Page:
Microsoft WPF includes a data binding framework that provides a simple declarative mechanism to associate and validate data with UI components – read some good tips and tricks here.
This works well very well for simple form validation but sometimes you may want to perform a more complex series of validations and reflect the failures back to the user in a similar manner to the field level validation. For example, a particular combination of fields may result in breaking a business rule for that particular user and the client has asked you to highlight all of these fields with a similar message. In this situation additional validation when the form is submitted may be the simplest solution, so we need to carry out some process like this:
To perform the last step you need to know how to programmatically force binding errors. I googled and binged for ages trying to find this information so here is the simple recipe.
ValidationError validationError = new ValidationError(emptyValidationRule, textBox.GetBindingExpression(TextBox.TextProperty), "Error message", null); Validation.MarkInvalid(textBox.GetBindingExpression(TextBox.TextProperty),Â validationError);
I am using an emptyValidationRule just to satisfy the type signature here. It is never actually used because my business validation is carried out elsewhere. The emptyValidationRule is a simple implementation of a ValidationRule that always fails.
To remove a validation error from a field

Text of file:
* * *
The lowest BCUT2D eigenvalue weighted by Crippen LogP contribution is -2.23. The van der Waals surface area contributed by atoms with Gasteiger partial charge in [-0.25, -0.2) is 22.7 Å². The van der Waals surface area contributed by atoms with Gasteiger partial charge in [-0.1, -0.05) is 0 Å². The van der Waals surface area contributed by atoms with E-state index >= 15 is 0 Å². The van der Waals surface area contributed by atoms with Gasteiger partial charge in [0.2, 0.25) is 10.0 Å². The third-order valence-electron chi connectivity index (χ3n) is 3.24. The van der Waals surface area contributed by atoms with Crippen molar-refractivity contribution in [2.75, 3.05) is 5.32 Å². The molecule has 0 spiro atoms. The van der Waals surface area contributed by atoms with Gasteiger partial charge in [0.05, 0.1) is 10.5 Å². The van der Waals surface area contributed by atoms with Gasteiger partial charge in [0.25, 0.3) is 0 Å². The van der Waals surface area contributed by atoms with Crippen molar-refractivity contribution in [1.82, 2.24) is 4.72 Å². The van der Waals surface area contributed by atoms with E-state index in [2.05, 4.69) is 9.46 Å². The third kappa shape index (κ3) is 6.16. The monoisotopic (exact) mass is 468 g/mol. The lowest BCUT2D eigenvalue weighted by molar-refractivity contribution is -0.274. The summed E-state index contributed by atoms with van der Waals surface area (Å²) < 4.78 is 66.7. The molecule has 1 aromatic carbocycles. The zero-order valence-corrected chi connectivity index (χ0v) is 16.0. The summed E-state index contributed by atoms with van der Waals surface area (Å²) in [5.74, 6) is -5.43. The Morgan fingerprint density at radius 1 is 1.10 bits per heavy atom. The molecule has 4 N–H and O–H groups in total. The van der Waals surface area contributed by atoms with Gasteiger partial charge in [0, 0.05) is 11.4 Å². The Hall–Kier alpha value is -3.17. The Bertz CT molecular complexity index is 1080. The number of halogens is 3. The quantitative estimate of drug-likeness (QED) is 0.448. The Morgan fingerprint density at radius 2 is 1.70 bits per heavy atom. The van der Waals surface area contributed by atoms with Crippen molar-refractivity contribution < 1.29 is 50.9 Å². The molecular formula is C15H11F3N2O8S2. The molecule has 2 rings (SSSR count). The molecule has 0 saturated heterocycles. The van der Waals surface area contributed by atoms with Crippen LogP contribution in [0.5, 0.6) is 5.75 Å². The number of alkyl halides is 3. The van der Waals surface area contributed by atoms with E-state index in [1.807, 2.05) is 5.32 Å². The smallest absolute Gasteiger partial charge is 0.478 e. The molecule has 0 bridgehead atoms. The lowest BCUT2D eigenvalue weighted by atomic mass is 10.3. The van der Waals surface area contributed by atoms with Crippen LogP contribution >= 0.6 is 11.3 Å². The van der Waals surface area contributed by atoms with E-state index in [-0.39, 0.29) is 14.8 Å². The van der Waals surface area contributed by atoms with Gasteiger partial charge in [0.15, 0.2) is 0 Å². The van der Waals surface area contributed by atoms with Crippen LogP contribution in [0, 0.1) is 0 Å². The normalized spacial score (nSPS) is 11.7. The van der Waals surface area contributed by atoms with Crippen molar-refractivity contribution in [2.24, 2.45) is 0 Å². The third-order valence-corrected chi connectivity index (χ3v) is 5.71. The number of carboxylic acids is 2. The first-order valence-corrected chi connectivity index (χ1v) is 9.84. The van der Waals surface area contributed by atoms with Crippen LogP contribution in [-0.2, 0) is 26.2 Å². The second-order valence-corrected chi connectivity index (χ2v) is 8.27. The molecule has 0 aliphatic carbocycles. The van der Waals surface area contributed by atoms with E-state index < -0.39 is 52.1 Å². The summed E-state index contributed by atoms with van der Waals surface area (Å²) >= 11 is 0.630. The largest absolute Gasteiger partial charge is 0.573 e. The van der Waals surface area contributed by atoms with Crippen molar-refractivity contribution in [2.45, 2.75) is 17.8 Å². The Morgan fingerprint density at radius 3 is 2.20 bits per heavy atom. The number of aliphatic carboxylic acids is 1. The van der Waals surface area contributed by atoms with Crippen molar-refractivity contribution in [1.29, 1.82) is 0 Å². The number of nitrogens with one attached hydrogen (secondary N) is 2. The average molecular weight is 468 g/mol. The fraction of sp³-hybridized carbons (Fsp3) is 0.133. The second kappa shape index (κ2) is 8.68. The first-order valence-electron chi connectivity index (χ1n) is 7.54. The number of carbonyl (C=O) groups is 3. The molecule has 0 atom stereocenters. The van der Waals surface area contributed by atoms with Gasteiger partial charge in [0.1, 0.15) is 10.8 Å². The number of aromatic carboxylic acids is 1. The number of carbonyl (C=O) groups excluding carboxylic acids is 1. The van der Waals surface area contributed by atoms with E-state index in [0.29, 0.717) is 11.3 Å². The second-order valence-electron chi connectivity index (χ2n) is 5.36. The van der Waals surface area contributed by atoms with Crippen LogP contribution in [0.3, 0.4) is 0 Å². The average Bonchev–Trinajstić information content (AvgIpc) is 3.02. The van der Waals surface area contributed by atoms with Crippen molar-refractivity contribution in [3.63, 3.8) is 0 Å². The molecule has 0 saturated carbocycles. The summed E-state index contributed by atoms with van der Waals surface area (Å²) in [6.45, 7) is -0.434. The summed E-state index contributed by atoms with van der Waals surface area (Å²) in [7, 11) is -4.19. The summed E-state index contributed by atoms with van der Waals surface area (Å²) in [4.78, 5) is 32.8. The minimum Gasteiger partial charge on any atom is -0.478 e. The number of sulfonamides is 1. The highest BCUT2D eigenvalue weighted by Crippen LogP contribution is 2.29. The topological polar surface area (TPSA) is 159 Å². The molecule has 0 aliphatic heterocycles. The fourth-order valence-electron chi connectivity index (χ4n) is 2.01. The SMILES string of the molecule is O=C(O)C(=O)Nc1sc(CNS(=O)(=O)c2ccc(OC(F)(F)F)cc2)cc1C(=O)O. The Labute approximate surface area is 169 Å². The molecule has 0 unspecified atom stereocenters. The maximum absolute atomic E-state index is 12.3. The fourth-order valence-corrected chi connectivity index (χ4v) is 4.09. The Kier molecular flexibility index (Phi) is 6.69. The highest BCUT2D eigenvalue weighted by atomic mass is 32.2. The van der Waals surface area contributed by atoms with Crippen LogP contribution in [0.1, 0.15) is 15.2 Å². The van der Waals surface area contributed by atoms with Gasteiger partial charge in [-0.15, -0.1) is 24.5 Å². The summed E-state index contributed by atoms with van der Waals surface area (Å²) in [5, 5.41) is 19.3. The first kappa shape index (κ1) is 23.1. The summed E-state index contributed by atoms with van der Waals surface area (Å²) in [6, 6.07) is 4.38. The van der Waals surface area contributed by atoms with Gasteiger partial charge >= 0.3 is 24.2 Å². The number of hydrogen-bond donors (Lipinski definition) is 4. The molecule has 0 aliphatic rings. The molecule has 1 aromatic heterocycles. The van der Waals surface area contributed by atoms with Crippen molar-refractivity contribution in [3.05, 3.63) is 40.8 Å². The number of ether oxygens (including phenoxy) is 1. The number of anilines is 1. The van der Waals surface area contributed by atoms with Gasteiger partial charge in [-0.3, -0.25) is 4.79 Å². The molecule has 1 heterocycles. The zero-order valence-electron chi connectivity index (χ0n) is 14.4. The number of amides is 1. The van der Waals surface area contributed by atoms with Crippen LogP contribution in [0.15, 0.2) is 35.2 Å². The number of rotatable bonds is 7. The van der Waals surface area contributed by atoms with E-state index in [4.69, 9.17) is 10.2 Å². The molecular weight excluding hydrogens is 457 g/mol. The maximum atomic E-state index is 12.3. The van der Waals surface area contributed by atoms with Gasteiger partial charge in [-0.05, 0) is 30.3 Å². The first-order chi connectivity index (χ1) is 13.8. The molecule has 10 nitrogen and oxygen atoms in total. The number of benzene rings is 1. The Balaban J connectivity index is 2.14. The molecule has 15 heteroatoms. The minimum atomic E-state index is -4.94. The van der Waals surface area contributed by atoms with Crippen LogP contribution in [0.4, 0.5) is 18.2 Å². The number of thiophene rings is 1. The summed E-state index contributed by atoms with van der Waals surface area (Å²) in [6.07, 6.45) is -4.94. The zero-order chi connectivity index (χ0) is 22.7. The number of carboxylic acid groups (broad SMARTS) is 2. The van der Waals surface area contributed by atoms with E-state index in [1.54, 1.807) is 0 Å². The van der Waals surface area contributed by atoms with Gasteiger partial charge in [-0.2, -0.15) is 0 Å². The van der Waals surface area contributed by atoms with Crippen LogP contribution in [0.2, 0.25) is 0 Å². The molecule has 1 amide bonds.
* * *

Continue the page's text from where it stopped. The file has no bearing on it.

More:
This approach can also help if you need to validate that a ComboBox value is actually selected when no default value has been provided. Validation rules only fire automatically if data binding actually occurs, that means the ComboBox must actually be used. You could force databinding to occur like this:
when the ComboBox loses focus. However, if the user just uses the mouse to press the form submit button, the combobox will never gain or lose focus so no validation will take place. To work around this you can validate in the way I have shown above or perform UpdateTarget operations on all of the ComboBox controls in the form when submit is pressed.
The Silicon Roundabout was first described in July 2008 by Matt Biddulph (then CTO of Dopplr, now at Nokia).
Wired UK have since been maintaining a list of the tech companies that cluster around Old Street. LShift is pleased to be nearing it’s tenth year in the area. Note also presence of Rabbit, our partners and office mates.
An obvious extension point for an AMQP broker is the addition of new types of exchange. An exchange type essentially represents an algorithm for dispatching messages to queues, usually based on the message’s routing key, given how the queues are bound to the exchange — it’s a message routing algorithm.
At a minimum, supporting new exchange types requires only some scaffolding to plug in to (an exchange type registry) and a hook for routing messages. However, this wouldn’t support some more interesting use cases, and in particular it didn’t support our [motivating use case](http://oceanobservatories.org/spaces/download/attachments/19432960/ooi-amqp-api-20091228.pdf?version=1). Exchange types that want to keep their own state need to be initialised, and be notified about other lifecycle events.
I’ve just had my most pleasant move from a smaller to a larger disk ever thanks to LVM, with vastly reduced downtime, and I thought I’d share my happy experience. Read more…
My experience with [SML/NJ](http://www.smlnj.org/) has been almost uniformly positive, over the years. We used it extensively in a previous project to write a compiler (targeting the .NET CLR) for a pi-calculus-based language, and it was fantastic. One drawback with it, though, is the lack of documentation. Finding out how to (a) compile for and (b) use [CML](http://cml.cs.uchicago.edu/) takes real stamina. I’ve only just now, after several hours poring over webpages, mailing lists, and library source code, gotten to the point where I have a running socket server.